Partial vaginismus – definition, symptoms and treatment

Maria Engman


Vaginismus is a sexual pain disorder, where spasm of musculature of the outer third of the vagina interferes with intercourse. Vaginismus exists in two forms: total vaginismus, where intercourse is impossible, and the more seldom described partial vaginismus, in which intercourse is possible but painful.

The aim of the thesis was to develop a useful definition of partial vaginismus for both clinical and scientific purposes; to describe the prevalence of partial vaginismus among women with superficial coital pain; to report on symptoms and clinical findings in women with partial vaginismus; and to present treatment results for women with vaginismus.

Methods and findings:
In a clinical sample of 224 women with superficial coital pain, we found a great overlap of the clinical diagnoses of partial vaginismus (PaV) and vulvar vestibulitis (VVS) (nowadays called provoked vestibulodynia); 102 women had both PaV and VVS. All women with VVS had vaginismus. Partial vaginismus was more common in all our samples than total vaginismus.

sEMG of pelvic floor muscles was found to be of no value in distinguishing women with partial vaginismus with or without vulvar vestibulitis (PaV+/-VVS) (n=47) from each other or from an asymptomatic group (n=27).

Women with PaV+/-VVS (n=53) reported not only burning pain but also itch during a standardized penetration situation (sEMG of pelvic floor muscles), while asymptomatic women (n=27) did not. In most cases, the appearance of burning pain preceded the appearance of itch.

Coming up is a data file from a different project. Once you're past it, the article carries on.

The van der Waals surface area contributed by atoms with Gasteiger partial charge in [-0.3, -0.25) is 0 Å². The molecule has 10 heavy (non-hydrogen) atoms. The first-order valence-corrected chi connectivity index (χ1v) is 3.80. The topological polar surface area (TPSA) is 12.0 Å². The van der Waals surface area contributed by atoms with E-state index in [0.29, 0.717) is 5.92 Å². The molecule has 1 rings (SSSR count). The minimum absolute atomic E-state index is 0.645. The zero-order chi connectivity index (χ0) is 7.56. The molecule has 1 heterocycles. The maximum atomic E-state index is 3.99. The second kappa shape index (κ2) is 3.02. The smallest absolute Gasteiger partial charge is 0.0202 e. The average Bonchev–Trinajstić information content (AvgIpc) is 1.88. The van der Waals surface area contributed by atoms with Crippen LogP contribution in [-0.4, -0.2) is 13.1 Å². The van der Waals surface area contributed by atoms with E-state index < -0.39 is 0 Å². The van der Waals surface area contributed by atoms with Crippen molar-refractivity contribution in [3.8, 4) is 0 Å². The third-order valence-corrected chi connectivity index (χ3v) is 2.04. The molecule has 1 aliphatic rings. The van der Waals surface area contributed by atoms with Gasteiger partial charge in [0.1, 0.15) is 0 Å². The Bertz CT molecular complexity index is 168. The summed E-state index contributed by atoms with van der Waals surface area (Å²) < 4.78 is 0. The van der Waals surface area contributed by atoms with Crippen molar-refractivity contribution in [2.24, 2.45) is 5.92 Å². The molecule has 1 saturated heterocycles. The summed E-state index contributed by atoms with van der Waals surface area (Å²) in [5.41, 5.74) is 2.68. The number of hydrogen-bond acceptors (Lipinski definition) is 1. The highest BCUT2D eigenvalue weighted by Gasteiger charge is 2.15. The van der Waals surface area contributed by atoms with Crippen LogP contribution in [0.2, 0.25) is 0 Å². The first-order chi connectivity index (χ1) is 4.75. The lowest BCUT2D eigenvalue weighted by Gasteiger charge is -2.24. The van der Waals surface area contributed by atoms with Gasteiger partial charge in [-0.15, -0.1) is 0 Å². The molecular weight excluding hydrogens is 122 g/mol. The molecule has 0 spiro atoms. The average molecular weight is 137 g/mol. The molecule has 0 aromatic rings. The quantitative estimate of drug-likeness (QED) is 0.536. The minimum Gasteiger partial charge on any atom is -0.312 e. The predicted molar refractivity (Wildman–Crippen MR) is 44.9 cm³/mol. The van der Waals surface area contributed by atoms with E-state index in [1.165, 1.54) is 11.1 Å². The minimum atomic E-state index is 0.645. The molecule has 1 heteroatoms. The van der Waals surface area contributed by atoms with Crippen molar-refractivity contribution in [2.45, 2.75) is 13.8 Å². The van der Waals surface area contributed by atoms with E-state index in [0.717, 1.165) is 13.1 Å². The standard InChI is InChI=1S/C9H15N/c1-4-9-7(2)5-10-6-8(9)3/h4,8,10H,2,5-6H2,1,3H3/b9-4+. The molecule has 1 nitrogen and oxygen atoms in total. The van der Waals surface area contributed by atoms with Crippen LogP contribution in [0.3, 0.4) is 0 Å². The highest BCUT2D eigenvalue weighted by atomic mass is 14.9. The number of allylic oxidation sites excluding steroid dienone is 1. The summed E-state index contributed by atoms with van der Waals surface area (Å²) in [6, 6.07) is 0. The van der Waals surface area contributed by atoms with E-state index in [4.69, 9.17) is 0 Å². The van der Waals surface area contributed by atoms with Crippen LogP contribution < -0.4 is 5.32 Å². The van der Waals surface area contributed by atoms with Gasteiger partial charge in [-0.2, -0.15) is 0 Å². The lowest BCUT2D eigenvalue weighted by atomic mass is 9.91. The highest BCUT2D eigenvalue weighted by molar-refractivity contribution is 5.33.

In a retrospective interview study, 24 women with PaV+/-VVS reported pain after intercourse more often than pain during penetration at the onset of the problem. When the women ceased having intercourse, both symptoms were equally common. Intensity of pain during penetration increased dramatically from very low at onset of the problem to very high when the women ceased having intercourse, while intensity of pain after intercourse was already high at onset of the problem and increased to very high when the women ceased having intercourse.

Pain after intercourse in women with PaV+/-VVS was described as burning and/or smarting and lasted in mean for two hours, while pain during penetration was described with words like sharp/incisive/bursting and lasted for one minute.

At long-term follow-up (more than three years) of a group of women treated with cognitive behaviour therapy for vaginismus (n=59, response rate 44/59 on a questionnaire), a majority were able to have and enjoy intercourse. The proportion of women with positive treatment outcome was, however, associated to the definition of treatment outcome. An ability to have intercourse at end of therapy was maintained at follow-up. Every tenth women with vaginismus healed spontaneously after thorough assessment.

Partial vaginismus was more common in our studies than total vaginismus, and all women with vulvar vestibulitis had partial vaginismus. Women with PaV+/-VVS reported not only burning pain during standardized penetration but also itch. When the problem started in women with PaV+/-VVS, pain after intercourse was more common than pain during penetration. Pain after intercourse was described as longlasting and burning and/or smarting, while pain during penetration was described as short and sharp/incisive/bursting. Long-term follow-up results of a series of women treated with CBT for vaginismus show good treatment outcome.